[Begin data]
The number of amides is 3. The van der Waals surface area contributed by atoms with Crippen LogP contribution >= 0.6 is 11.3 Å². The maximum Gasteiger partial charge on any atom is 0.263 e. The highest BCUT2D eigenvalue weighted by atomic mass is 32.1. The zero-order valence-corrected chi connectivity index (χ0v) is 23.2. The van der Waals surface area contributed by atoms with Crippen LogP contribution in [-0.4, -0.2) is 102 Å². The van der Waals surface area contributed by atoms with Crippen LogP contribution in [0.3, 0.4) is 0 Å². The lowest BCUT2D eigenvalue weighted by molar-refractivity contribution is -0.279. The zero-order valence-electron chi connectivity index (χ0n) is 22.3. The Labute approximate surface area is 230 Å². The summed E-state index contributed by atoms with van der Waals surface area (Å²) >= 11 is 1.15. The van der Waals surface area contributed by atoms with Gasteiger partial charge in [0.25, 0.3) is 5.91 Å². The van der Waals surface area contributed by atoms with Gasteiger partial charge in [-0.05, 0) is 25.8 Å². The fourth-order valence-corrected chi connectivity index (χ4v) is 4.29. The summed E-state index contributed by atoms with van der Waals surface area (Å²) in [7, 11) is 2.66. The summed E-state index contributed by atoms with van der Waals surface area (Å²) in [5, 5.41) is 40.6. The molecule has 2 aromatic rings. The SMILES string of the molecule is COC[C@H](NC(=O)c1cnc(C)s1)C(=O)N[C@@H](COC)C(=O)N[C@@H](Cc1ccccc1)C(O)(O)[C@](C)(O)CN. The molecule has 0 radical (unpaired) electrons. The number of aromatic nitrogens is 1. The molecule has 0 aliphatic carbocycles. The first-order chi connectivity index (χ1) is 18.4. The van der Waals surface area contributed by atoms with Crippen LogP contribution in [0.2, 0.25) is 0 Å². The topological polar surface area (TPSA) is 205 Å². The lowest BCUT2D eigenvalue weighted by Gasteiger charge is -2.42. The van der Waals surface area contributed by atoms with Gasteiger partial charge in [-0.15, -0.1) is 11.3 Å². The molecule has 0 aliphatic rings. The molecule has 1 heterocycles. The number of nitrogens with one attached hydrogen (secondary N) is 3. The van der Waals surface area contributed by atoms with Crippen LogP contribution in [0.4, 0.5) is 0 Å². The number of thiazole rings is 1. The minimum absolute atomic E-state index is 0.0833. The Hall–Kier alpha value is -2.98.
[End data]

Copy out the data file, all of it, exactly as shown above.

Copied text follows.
The number of amides is 3. The van der Waals surface area contributed by atoms with Crippen LogP contribution >= 0.6 is 11.3 Å². The maximum Gasteiger partial charge on any atom is 0.263 e. The highest BCUT2D eigenvalue weighted by atomic mass is 32.1. The zero-order valence-corrected chi connectivity index (χ0v) is 23.2. The van der Waals surface area contributed by atoms with Crippen LogP contribution in [-0.4, -0.2) is 102 Å². The van der Waals surface area contributed by atoms with Crippen LogP contribution in [0.3, 0.4) is 0 Å². The lowest BCUT2D eigenvalue weighted by molar-refractivity contribution is -0.279. The zero-order valence-electron chi connectivity index (χ0n) is 22.3. The Labute approximate surface area is 230 Å². The summed E-state index contributed by atoms with van der Waals surface area (Å²) >= 11 is 1.15. The van der Waals surface area contributed by atoms with Gasteiger partial charge in [0.25, 0.3) is 5.91 Å². The van der Waals surface area contributed by atoms with Gasteiger partial charge in [-0.05, 0) is 25.8 Å². The fourth-order valence-corrected chi connectivity index (χ4v) is 4.29. The summed E-state index contributed by atoms with van der Waals surface area (Å²) in [7, 11) is 2.66. The summed E-state index contributed by atoms with van der Waals surface area (Å²) in [5, 5.41) is 40.6. The molecule has 2 aromatic rings. The SMILES string of the molecule is COC[C@H](NC(=O)c1cnc(C)s1)C(=O)N[C@@H](COC)C(=O)N[C@@H](Cc1ccccc1)C(O)(O)[C@](C)(O)CN. The molecule has 0 radical (unpaired) electrons. The number of aromatic nitrogens is 1. The molecule has 0 aliphatic carbocycles. The first-order chi connectivity index (χ1) is 18.4. The van der Waals surface area contributed by atoms with Crippen LogP contribution in [0.2, 0.25) is 0 Å². The topological polar surface area (TPSA) is 205 Å². The lowest BCUT2D eigenvalue weighted by Gasteiger charge is -2.42. The van der Waals surface area contributed by atoms with Gasteiger partial charge in [-0.15, -0.1) is 11.3 Å². The molecule has 0 aliphatic rings. The molecule has 1 heterocycles. The number of nitrogens with one attached hydrogen (secondary N) is 3. The van der Waals surface area contributed by atoms with Crippen LogP contribution in [0.4, 0.5) is 0 Å². The number of thiazole rings is 1. The minimum absolute atomic E-state index is 0.0833. The Hall–Kier alpha value is -2.98.